The prevalences of different variants in C1236T, G2677T/A and C3435T in this study were comparable to those reported previously [5, 7]. In addition, linkage disequilibrium between the three SNPs, observed in the present study, has also been described before [1315]. It could very well be that the effects of the different SNPs in ABCB1 that we have found in AD patients are physiologically effectuated through the linkage disequilibrium via the G2677T SNP, which is a non-synonymous variant, thus changing amino acid sequence, while the mutations in C1236T and C3435T are synonymous [5, 6].

At present, measuring Pgp function at the BBB in vivo can only be performed using (R)-[11C]verapamil PET with arterial blood sampling. Consequently, group sizes in the present study are limited, and findings need to be replicated in larger trials, preferably using methods without arterial sampling. Another limitation of the present study is the fact that it is not possible to differentiate between decreased Pgp function due to decreased BBB Pgp transporter expression or decreased Pgp transport functionality with intact transporter expression. This can only be addressed when a PET tracer of Pgp expression becomes available.

Conclusions

Single-nucleotide polymorphisms in C1236T, G2677T and C3435T are related to changes in BBB Pgp function in AD patients, but not in healthy controls. As such, in AD patients, genetic variations in ABCB1 might contribute to the progression of amyloid-beta deposition in the brain.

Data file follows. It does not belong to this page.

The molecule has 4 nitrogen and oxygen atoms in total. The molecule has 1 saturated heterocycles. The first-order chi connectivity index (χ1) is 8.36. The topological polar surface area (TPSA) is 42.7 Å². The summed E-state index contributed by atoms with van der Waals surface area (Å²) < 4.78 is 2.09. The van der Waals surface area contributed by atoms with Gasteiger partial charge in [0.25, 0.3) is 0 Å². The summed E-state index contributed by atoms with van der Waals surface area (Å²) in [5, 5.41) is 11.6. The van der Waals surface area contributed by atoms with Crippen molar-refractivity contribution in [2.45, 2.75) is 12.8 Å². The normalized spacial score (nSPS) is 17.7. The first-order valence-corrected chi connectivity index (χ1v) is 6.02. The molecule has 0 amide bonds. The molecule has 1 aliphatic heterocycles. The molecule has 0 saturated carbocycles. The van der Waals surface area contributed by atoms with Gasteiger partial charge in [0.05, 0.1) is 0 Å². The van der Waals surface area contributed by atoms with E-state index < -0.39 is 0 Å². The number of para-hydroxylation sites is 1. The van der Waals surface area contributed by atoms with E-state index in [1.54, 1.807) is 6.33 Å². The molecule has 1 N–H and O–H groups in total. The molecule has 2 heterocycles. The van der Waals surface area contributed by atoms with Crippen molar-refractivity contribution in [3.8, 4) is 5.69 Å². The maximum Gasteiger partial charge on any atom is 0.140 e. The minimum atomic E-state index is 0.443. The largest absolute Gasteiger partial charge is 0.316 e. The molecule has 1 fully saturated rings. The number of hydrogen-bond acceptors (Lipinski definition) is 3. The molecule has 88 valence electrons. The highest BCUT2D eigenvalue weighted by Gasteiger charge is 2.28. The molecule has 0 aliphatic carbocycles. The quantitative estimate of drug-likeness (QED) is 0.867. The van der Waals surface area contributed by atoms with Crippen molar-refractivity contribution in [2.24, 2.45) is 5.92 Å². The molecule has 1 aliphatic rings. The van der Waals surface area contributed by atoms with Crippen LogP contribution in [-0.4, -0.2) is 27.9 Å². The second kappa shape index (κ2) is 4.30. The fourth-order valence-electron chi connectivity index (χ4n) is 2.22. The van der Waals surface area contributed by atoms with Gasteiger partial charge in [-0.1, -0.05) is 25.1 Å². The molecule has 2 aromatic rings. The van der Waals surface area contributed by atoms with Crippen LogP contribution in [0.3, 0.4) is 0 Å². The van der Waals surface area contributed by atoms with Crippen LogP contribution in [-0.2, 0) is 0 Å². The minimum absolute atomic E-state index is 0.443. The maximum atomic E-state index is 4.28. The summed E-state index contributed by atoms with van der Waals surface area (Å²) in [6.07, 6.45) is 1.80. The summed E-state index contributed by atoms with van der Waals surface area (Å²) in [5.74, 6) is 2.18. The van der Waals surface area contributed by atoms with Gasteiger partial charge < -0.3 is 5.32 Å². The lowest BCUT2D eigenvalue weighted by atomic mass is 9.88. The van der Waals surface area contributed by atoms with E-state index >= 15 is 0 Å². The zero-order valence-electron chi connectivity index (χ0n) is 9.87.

Acknowledgments

We thank the PET radiochemistry and technology staff of the Department of Nuclear Medicine and PET Research for the tracer production and help with the acquisition of PET data and the technology staff of the Department of Radiology for the acquisition of MRI data. The research leading to these results has received funding from the European Community's Seventh Framework Programme (FP7/2007-2013) under grant agreement no. 201380.

Supplementary material

13550_2012_77_MOESM1_ESM.pdf (30 kb)
Authors’ original file for figure 1

Copyright information

© van Assema et al.; licensee Springer. 2012

This article is published under license to BioMed Central Ltd. This is an Open Access article distributed under the terms of the Creative Commons Attribution License (http://creativecommons.org/licenses/by/2.0), which permits unrestricted use, distribution, and reproduction in any medium, provided the original work is properly cited.

Authors and Affiliations

  • Daniëlle ME van Assema
    • 1
  • Mark Lubberink
    • 2
  • Patrizia Rizzu
    • 3
  • John C van Swieten
    • 4
  • Robert C Schuit
    • 5
  • Jonas Eriksson
    • 2
  • Philip Scheltens
    • 1
  • Matthias Koepp
    • 6
  • Adriaan A Lammertsma
    • 5
  • Bart NM van Berckel
    • 5
  1. 1.Department of Neurology and Alzheimer CenterVU University Medical CenterP.O. Box 7057AmsterdamThe Netherlands
  2. 2.PET CentreUppsala University HospitalUppsalaSweden
  3. 3.Department of Clinical GeneticsVU University Medical CenterP.O. Box 7057AmsterdamThe Netherlands
  4. 4.Department of NeurologyUniversity Medical Center RotterdamP.O. Box 2040RotterdamThe Netherlands
  5. 5.Department of Nuclear Medicine and PET ResearchVU University Medical CenterP.O. Box 7057AmsterdamThe Netherlands
  6. 6.Institute of NeurologyUniversity College LondonLondonUK